If there’s really a problem with the book it’s either that it has next to no name recognition or that it will almost inevitably be compared to Guardians of the Galaxy. The first I hope to overcome with a strong choice of writer, but the second is just going to be the way things are. I mean, people love GotG, so as long as we tried to make this its own comic and not a cheap imitation of Marvel’s success, there should be a market for it, but it would take something to convince readers hearing about this for the first time that this isn’t just a knock off, especially if we introduce classic Omega Man Broot.

But while there’s little we can do to overturn the public’s perception other than writing a good and different book, that’s not the Marvel comic I was trying to rip off when I concocted this idea. Guardians of the Galaxy is great, but the book that guided my thinking on this title was a little number called the Superior Foes of Spider-Man.

This is our ‘hero’s’ origin story…

Unsurprisingly, I nabbed the writer, one Nick Spencer, for Omegas. As he begins a run on Marvel’s Ant-Man and looks back on Superior Foes’ many, many ‘best of’ picks, Nick Spencer has a pretty great track record. Not only did he make a comic about Boomerang and Speed Demon a must read book, but he’s also written the well-received Bedlam, opened Thief of Thieves with a bang, and built (and kept) a ravenous following on Morning Glories.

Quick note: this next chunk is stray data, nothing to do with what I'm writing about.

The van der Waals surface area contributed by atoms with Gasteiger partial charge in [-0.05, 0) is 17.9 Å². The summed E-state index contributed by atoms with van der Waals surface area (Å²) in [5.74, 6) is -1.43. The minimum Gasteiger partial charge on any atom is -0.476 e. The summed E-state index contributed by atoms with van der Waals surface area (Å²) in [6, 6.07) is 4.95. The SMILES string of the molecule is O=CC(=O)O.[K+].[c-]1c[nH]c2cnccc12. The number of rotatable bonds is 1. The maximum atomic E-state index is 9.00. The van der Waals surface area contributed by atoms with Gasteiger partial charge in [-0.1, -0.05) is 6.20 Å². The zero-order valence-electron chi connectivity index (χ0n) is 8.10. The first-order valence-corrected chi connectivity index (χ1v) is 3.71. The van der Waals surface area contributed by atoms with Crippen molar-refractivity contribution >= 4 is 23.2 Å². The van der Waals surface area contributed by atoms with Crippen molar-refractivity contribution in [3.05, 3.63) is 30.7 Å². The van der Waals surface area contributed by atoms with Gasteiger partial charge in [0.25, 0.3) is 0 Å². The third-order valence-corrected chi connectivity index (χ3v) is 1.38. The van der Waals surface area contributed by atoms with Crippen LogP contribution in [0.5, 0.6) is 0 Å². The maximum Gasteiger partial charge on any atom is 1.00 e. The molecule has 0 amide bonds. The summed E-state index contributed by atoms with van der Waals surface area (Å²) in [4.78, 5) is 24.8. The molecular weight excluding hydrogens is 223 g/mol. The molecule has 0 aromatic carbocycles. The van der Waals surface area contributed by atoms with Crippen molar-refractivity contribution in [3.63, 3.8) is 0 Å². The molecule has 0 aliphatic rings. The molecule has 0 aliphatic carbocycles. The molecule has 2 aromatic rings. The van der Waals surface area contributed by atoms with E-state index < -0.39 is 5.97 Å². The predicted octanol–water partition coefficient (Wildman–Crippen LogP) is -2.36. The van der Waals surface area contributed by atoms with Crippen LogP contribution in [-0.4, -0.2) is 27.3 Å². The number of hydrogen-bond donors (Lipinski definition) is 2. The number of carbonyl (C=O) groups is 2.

This was relevant to the plot…THIS!

Spencer’s talent for characterization is a big part of his success. It also helps that he’s sharp as a tack, seems to have an affection for the darker (though decidedly not dark) side of comics, and is a genuinely funny writer. Why wouldn’t you put this guy on another C-list team book, especially one that holds the possibility of letting him write Lobo and Larfleeze!? But while I’d hope that this is a very funny book, it subtly differs in my mind from yesterday’s entry in the fact that, where DC Universe was envisioned as a comedy with enough plot to keep you engaged, this is more of a comedic sci-fi comic, not built purely for the sake of humor. Still that seems to be the benefit of putting Spencer on a book: he doesn’t seem to see any reason why one should preclude the other.

A lot of the New Year’s 52 books are attempts to expand the number of franchises fans are familiar with and connect to, but Omegas might be one of the most obscure to the average reader. That’s a risk, there’s no doubt about it, but I think there’s something thrilling about it too, something that could really pay off if Spencer turned in the kind of script I expect he would. Like all of them, it would really be up to you. So, what do you say? Would you pay $3.00 for this?

Pictured: You.

 

Tomorrow… “Justice, Like Lightning, Should Ever Appear To Some Men Hope, To Other Men, Fear.”